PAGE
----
Here's an example:
    Z --> Z---> Z--> Z ....

    where the maps are multiplication by p a prime, then the resulting group is Z[[p]] the p-local integers got be adjoining a formal inverse to p. note i may have buggered this one up in translation

    In an abelian category, say a module category, with arbitrary direct sums then the limit of:

    M[1]--->M[2]--->M[3]....

    is the cokernel

    sum M --> sum M ---> limM

    where the injection is given by 1-shift, shift being the maps in the original sequence.


    You;re getting at the right idea.

    The colimit in general is the direct sum of all the groups (which is big, yes) modulo the relation that if two elements become identified on restriction to any other group, then they become indentified in the limit.

    I think that would be the same as yours provided the groups stabliized, but I generally don't think about algebraic geometry cos it makes me feel slightly nauseous.

    I think you'd need to look up the Mittag-Leffler Condition.
     
  4. Jun 4, 2004 #3

    Hurkyl

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    I was hoping to avoid the Category Theoretic approach, becuase I'm quite unfamiliar with it, and I'm already set upon learning one fairly involved subject!

    It dawned on me last night that my construction assumes that all of the restriction maps are onto maps, but the definition of presheaf only requires them to be group morphisms, so I think it works, but only in this nice case.


    Right, the open sets containing P don't have to be nested, but for any open set V containing P, the set [itex]U \cap V[/itex] would be also, so I had hoped that whatever information that is in V but not U is irrelevant. In fact, I'm pretty sure my construction winds up being independant of the choice of U, because if [itex]W \subseteq U[/itex], then things will eventually factor through [itex]\mathcal{F}(W) \cong \mathcal{F}(U) / \ker \rho_{UW}[/itex]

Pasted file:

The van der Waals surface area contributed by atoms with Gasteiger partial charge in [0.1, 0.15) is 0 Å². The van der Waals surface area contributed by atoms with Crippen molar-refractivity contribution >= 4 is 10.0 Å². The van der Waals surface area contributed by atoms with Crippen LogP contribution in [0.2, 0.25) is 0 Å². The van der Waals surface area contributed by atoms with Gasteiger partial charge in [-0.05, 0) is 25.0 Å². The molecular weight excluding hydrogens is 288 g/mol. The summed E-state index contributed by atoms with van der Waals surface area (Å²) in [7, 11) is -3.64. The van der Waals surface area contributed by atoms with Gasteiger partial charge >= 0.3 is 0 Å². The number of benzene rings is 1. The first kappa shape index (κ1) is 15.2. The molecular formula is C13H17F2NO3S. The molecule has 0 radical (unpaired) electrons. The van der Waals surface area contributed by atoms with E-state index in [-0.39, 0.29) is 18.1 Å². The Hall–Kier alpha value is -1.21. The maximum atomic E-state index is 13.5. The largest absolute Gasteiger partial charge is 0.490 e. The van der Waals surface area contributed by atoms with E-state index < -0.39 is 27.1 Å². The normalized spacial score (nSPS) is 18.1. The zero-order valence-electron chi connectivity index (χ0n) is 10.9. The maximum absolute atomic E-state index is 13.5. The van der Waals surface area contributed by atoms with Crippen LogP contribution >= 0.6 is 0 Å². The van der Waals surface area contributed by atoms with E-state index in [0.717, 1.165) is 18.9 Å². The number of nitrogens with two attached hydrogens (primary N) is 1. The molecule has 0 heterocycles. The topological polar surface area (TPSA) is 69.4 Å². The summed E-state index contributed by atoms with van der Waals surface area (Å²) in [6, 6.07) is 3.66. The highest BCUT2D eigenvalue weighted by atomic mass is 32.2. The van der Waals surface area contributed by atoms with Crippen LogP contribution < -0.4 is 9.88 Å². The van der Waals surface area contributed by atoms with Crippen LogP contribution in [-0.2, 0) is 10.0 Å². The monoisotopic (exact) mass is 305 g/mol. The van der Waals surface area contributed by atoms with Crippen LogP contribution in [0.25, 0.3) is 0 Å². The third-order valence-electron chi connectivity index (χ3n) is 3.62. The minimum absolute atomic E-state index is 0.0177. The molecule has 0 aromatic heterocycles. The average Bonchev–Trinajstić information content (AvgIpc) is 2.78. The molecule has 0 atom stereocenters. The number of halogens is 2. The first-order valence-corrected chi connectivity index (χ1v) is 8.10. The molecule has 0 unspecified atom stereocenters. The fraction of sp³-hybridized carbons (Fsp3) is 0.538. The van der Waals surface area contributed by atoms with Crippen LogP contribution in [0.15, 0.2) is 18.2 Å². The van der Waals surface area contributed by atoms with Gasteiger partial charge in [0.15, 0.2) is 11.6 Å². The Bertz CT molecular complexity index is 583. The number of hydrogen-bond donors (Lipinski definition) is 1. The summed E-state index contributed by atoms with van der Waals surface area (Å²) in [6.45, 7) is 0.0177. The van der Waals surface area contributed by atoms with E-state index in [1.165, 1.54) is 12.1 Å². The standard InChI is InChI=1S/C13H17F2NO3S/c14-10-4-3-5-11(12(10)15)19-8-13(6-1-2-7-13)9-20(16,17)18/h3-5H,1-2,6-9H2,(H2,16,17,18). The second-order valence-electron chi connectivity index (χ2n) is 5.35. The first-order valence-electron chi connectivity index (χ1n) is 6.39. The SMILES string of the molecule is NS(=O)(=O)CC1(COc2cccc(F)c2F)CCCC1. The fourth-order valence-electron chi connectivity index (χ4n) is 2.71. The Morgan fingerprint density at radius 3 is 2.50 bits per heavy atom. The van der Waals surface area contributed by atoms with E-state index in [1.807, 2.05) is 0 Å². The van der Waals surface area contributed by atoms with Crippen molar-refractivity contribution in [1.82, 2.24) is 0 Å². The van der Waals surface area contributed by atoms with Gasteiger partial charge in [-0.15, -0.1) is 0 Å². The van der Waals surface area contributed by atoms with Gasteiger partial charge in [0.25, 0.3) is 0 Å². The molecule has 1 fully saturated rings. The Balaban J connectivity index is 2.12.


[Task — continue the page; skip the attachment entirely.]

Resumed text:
For the record, the category theoretical definition of the things involved is that, given your topological space X, you form the category [itex]\mathcal{IOP}(X)[/itex] to be the category whose objects are open sets, and the morphisms are inclusion maps.

    Then a presheaf is defined to be a contravariant functor from [itex]\mathcal{IOP}(X)[/itex] to the category of abelian groups (or whatever category you see fit to use).

    Doesn't help me much, but it might help you. :smile:


    I'm finally resigned to the fact I'm gonna have to learn it the right way. Your statement of the colimit seems a lot clearer than the others I've read, so maybe it won't be so bad after all.
     
  5. Jun 4, 2004 #4

    matt grime